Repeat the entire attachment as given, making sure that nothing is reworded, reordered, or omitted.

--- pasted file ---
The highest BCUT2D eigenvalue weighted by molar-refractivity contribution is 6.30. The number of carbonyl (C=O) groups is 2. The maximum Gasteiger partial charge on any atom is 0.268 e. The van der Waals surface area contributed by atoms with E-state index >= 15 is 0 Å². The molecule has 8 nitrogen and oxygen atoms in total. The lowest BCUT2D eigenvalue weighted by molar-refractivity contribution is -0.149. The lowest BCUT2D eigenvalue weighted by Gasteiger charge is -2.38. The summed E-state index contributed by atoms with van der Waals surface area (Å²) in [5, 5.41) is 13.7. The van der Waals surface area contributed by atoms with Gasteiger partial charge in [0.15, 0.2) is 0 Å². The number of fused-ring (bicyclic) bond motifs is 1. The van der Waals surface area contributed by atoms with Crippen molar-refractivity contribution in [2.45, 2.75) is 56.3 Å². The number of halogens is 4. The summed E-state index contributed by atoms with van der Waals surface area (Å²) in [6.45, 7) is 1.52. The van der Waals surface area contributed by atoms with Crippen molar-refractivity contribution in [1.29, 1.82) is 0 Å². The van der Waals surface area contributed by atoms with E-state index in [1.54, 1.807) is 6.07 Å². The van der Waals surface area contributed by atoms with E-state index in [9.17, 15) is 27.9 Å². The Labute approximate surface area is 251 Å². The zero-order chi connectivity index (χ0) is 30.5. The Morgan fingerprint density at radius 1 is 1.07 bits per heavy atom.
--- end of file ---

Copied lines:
The highest BCUT2D eigenvalue weighted by molar-refractivity contribution is 6.30. The number of carbonyl (C=O) groups is 2. The maximum Gasteiger partial charge on any atom is 0.268 e. The van der Waals surface area contributed by atoms with E-state index >= 15 is 0 Å². The molecule has 8 nitrogen and oxygen atoms in total. The lowest BCUT2D eigenvalue weighted by molar-refractivity contribution is -0.149. The lowest BCUT2D eigenvalue weighted by Gasteiger charge is -2.38. The summed E-state index contributed by atoms with van der Waals surface area (Å²) in [5, 5.41) is 13.7. The van der Waals surface area contributed by atoms with Gasteiger partial charge in [0.15, 0.2) is 0 Å². The number of fused-ring (bicyclic) bond motifs is 1. The van der Waals surface area contributed by atoms with Crippen molar-refractivity contribution in [2.45, 2.75) is 56.3 Å². The number of halogens is 4. The summed E-state index contributed by atoms with van der Waals surface area (Å²) in [6.45, 7) is 1.52. The van der Waals surface area contributed by atoms with Crippen molar-refractivity contribution in [1.29, 1.82) is 0 Å². The van der Waals surface area contributed by atoms with E-state index in [1.54, 1.807) is 6.07 Å². The van der Waals surface area contributed by atoms with E-state index in [9.17, 15) is 27.9 Å². The Labute approximate surface area is 251 Å². The zero-order chi connectivity index (χ0) is 30.5. The Morgan fingerprint density at radius 1 is 1.07 bits per heavy atom.